397=item Can't declare %s in my
398
399(F) Only scalar, array and hash variables may be declared as lexical variables.
400They must have ordinary identifiers as names.
401
402=item Can't do inplace edit on %s: %s
403
404(S) The creation of the new file failed for the indicated reason.
405
406=item Can't do inplace edit without backup
407
408(F) You're on a system such as MSDOS that gets confused if you try reading
409from a deleted (but still opened) file. You have to say B<-i>C<.bak>, or some
410such.
411
412=item Can't do inplace edit: %s > 14 characters
413
414(S) There isn't enough room in the filename to make a backup name for the file.
415
416=item Can't do inplace edit: %s is not a regular file
417
418(S) You tried to use the B<-i> switch on a special file, such as a file in
419/dev, or a FIFO. The file was ignored.
420
421=item Can't do setegid!
422
423(P) The setegid() call failed for some reason in the setuid emulator
424of suidperl.
425
426=item Can't do seteuid!
427
428(P) The setuid emulator of suidperl failed for some reason.
429
430=item Can't do setuid
431
432(F) This typically means that ordinary perl tried to exec suidperl to
433do setuid emulation, but couldn't exec it. It looks for a name of the
434form sperl5.000 in the same directory that the perl executable resides
435under the name perl5.000, typically /usr/local/bin on Unix machines.
436If the file is there, check the execute permissions. If it isn't, ask
437your sysadmin why he and/or she removed it.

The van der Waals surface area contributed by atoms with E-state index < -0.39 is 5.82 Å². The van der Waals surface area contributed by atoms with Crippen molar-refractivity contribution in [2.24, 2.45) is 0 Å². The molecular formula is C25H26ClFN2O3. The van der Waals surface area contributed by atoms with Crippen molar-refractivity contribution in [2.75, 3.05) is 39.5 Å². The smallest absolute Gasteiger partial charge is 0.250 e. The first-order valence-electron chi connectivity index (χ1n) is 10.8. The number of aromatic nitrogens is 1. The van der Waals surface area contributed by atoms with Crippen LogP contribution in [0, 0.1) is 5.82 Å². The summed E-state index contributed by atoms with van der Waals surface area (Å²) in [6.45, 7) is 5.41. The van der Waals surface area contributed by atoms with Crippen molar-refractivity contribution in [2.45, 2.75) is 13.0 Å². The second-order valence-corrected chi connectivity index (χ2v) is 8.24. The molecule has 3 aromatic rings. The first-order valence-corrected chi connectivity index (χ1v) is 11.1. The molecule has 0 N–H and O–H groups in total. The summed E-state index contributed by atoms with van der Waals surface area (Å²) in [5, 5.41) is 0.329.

438
439=item Can't do waitpid with flags
440
441(F) This machine doesn't have either waitpid() or wait4(), so only waitpid()
442without flags is emulated.
443
444=item Can't do {n,m} with n > m
445
446(F) Minima must be less than or equal to maxima. If you really want
447your regexp to match something 0 times, just put {0}. See L<perlre>.
448
449=item Can't emulate -%s on #! line
450
451(F) The #! line specifies a switch that doesn't make sense at this point.
452For example, it'd be kind of silly to put a B<-x> on the #! line.
453
454=item Can't exec "%s": %s
455
456(W) An system(), exec() or piped open call could not execute the named
457program for the indicated reason. Typical reasons include: the permissions
458were wrong on the file, the file wasn't found in C<$ENV{PATH}>, the
459executable in question was compiled for another architecture, or the
460#! line in a script points to an interpreter that can't be run for
461similar reasons. (Or maybe your system doesn't support #! at all.)
462
463=item Can't exec %s
464
465(F) Perl was trying to execute the indicated program for you because that's
466what the #! line said. If that's not what you wanted, you may need to
467mention "perl" on the #! line somewhere.
468
469=item Can't execute %s
470
471(F) You used the B<-S> switch, but the script to execute could not be found
472in the PATH, or at least not with the correct permissions.
473
474=item Can't find label %s
475
476(F) You said to goto a label that isn't mentioned anywhere that it's possible
477for us to go to. See L<perlfunc/goto>.
478
479=item Can't find string terminator %s anywhere before EOF
480
481(F) Perl strings can stretch over multiple lines. This message means that
482the closing delimiter was omitted. Since bracketed quotes count nesting
483levels, the following is missing its final parenthesis:
484
485 print q(The character '(' starts a side comment.)
486
487=item Can't fork
488
489(F) A fatal error occurred while trying to fork while opening a pipeline.
490
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491=item Can't get filespec - stale stat buffer?
492
493(S) A warning peculiar to VMS. This arises because of the difference between